$T, the stable utility token for decentralized trusted computing

Miners need incentives to run nodes. $T is their reward.

When designing the $T, there are many options. Should it have a cap on total supply? Should it be a stable coin? If yes, what should it peg to? How to calculate the value? Should it be an asset or a currency? This is the most important decision I have to make first in the TEA Project token economy.

I did run through many versions. All of the previous versions have one or more problems. I finally balance the pros and cons, select the current version. I hope this is the last final version.

A new type of stable coin

$T is a stable coin pegging to the consumption of computing resources. Computing resources mean CPU instructions, RAM size, network traffic, storage, etc. Stable doesn’t mean it is stable compare to any fiat currency. Over time, computing costs will be lower and lower, so the $T value should drop if measured by another fiat. However, for a specific computer task, the $T is stable. Whenever you run the same computing task, it will cost the same amount of $T.

If the value of $T won’t rise, what’s the point for investors. Here is the trick. The investors won’t be rich by holding the $T without investing them in something else. This is like holding USD won’t make you rich, but invest USD in a startup company may make you rich. Investors invest $T to Camellia, the most important concept in the TEA Project.

Camellia, the plant that produces tea, is an NFT in the TEA ecosystem. Frankly, I drink tea but do not know too much about how tea was made. The only thing I know is Camellia can produce tea. That’s it. So I use this name which I think makes sense.

Miners can setup a TEA node (the mining machine) on their own, but they still need Camellias to start mining. Camellia here is a kind of qualification of mining.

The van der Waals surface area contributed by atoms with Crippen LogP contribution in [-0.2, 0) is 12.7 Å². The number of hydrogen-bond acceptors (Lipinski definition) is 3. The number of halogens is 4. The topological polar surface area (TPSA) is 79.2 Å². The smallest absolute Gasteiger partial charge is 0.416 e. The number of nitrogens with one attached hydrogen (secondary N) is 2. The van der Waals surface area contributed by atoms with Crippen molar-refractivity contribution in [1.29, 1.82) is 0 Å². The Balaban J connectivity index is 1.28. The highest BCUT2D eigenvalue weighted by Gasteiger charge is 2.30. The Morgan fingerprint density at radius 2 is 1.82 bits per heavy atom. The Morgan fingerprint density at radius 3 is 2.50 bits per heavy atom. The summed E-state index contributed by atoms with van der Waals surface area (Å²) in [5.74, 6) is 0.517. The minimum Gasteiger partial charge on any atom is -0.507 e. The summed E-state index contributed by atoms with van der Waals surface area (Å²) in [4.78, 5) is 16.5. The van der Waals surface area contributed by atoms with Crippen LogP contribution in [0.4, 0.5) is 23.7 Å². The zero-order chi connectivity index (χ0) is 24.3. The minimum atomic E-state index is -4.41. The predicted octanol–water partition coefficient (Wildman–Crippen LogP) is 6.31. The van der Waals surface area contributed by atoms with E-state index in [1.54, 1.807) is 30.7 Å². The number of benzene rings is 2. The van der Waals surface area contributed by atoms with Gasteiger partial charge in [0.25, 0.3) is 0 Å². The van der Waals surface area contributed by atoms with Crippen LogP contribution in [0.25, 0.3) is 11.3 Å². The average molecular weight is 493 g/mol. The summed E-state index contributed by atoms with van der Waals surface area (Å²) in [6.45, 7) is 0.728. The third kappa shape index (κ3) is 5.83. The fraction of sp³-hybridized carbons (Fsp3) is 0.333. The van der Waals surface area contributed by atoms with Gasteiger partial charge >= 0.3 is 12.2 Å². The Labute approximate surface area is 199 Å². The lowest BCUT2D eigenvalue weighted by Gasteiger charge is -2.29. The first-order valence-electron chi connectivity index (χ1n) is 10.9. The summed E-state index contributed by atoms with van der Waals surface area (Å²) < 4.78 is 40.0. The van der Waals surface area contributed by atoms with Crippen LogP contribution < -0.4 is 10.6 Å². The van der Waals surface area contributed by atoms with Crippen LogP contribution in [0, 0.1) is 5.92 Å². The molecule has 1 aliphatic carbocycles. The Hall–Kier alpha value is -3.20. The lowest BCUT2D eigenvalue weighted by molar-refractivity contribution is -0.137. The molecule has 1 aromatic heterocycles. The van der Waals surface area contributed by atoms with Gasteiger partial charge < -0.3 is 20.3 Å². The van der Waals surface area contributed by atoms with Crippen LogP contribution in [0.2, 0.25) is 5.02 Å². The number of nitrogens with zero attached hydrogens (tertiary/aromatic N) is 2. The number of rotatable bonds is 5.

Camellia is an NFT. Every camellia could be different somehow, such as classification, age, current owner, credit history, etc. All these properties define the outcome of this camellia. For example, if it is too young or too old, it could not make as much tea as a mid-age camellia. Some types of camellia are less productive than others. Some types live longer than others. That’s why the price of Camellia may vary. Camellia itself is a big topic. We can talk in my future blogs. Please stay tunes. Let’s stick with $T in this blog.

Unlike traditional cloud computing service providers, you cannot hire a miner to work for you for 10 hours. You won’t know, no one knows, which miner will be chosen to run your task. This is very important to keep zero knowledge to prevent attacks. TEA consensus will choose a VRF miner to run your task. The TEA will measure the cost of computing as the “gas” fee. This is similar to Ehtereum’s “gas” fee, so are the “tips.” But TEA will be much cheaper than Ethereum’s cost because we do not need to run the same code on millions of nodes. We have a different way of consensus to get the trust.

The profitability of a Camellia and the Dispatching Algorithm

As a miner, you do not know and do not care what tasks are running in your node since you have no choice. What you can do is to get a higher chance to win some high-value tasks so that you can make more $T. The probability is the core algorithm of TEA PoT Consensus.